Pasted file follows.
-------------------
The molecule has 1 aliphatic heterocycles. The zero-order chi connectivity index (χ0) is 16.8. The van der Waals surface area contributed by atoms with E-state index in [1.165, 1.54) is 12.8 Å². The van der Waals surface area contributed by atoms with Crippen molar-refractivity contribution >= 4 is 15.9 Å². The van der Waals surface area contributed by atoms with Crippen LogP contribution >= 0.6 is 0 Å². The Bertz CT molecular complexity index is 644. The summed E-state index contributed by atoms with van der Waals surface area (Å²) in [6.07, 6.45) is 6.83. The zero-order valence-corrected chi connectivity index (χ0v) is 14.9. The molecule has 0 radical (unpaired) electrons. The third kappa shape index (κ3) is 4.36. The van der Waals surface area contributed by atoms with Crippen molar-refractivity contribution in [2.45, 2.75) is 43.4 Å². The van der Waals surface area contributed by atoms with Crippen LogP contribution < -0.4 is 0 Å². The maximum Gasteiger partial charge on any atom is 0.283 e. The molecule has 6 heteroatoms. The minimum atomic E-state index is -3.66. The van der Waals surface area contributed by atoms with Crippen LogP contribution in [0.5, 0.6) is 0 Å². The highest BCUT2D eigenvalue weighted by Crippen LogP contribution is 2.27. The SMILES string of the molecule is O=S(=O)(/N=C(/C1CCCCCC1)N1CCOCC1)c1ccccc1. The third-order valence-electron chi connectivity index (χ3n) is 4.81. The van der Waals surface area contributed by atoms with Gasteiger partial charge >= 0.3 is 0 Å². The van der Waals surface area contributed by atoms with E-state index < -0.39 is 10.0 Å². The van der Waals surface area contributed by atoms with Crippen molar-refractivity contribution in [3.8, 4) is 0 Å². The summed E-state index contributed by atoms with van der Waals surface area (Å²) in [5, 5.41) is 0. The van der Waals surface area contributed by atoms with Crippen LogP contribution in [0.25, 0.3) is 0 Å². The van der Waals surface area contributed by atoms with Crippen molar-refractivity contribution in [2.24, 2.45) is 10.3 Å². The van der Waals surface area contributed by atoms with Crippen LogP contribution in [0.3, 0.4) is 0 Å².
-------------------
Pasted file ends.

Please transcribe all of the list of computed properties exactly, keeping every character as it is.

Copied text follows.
The molecule has 1 aliphatic heterocycles. The zero-order chi connectivity index (χ0) is 16.8. The van der Waals surface area contributed by atoms with E-state index in [1.165, 1.54) is 12.8 Å². The van der Waals surface area contributed by atoms with Crippen molar-refractivity contribution >= 4 is 15.9 Å². The van der Waals surface area contributed by atoms with Crippen LogP contribution >= 0.6 is 0 Å². The Bertz CT molecular complexity index is 644. The summed E-state index contributed by atoms with van der Waals surface area (Å²) in [6.07, 6.45) is 6.83. The zero-order valence-corrected chi connectivity index (χ0v) is 14.9. The molecule has 0 radical (unpaired) electrons. The third kappa shape index (κ3) is 4.36. The van der Waals surface area contributed by atoms with Crippen molar-refractivity contribution in [2.45, 2.75) is 43.4 Å². The van der Waals surface area contributed by atoms with Crippen LogP contribution < -0.4 is 0 Å². The maximum Gasteiger partial charge on any atom is 0.283 e. The molecule has 6 heteroatoms. The minimum atomic E-state index is -3.66. The van der Waals surface area contributed by atoms with Crippen LogP contribution in [0.5, 0.6) is 0 Å². The highest BCUT2D eigenvalue weighted by Crippen LogP contribution is 2.27. The SMILES string of the molecule is O=S(=O)(/N=C(/C1CCCCCC1)N1CCOCC1)c1ccccc1. The third-order valence-electron chi connectivity index (χ3n) is 4.81. The van der Waals surface area contributed by atoms with Gasteiger partial charge >= 0.3 is 0 Å². The van der Waals surface area contributed by atoms with E-state index < -0.39 is 10.0 Å². The van der Waals surface area contributed by atoms with Crippen molar-refractivity contribution in [3.8, 4) is 0 Å². The summed E-state index contributed by atoms with van der Waals surface area (Å²) in [5, 5.41) is 0. The van der Waals surface area contributed by atoms with Crippen LogP contribution in [0.25, 0.3) is 0 Å². The van der Waals surface area contributed by atoms with Crippen molar-refractivity contribution in [2.24, 2.45) is 10.3 Å². The van der Waals surface area contributed by atoms with Crippen LogP contribution in [0.3, 0.4) is 0 Å².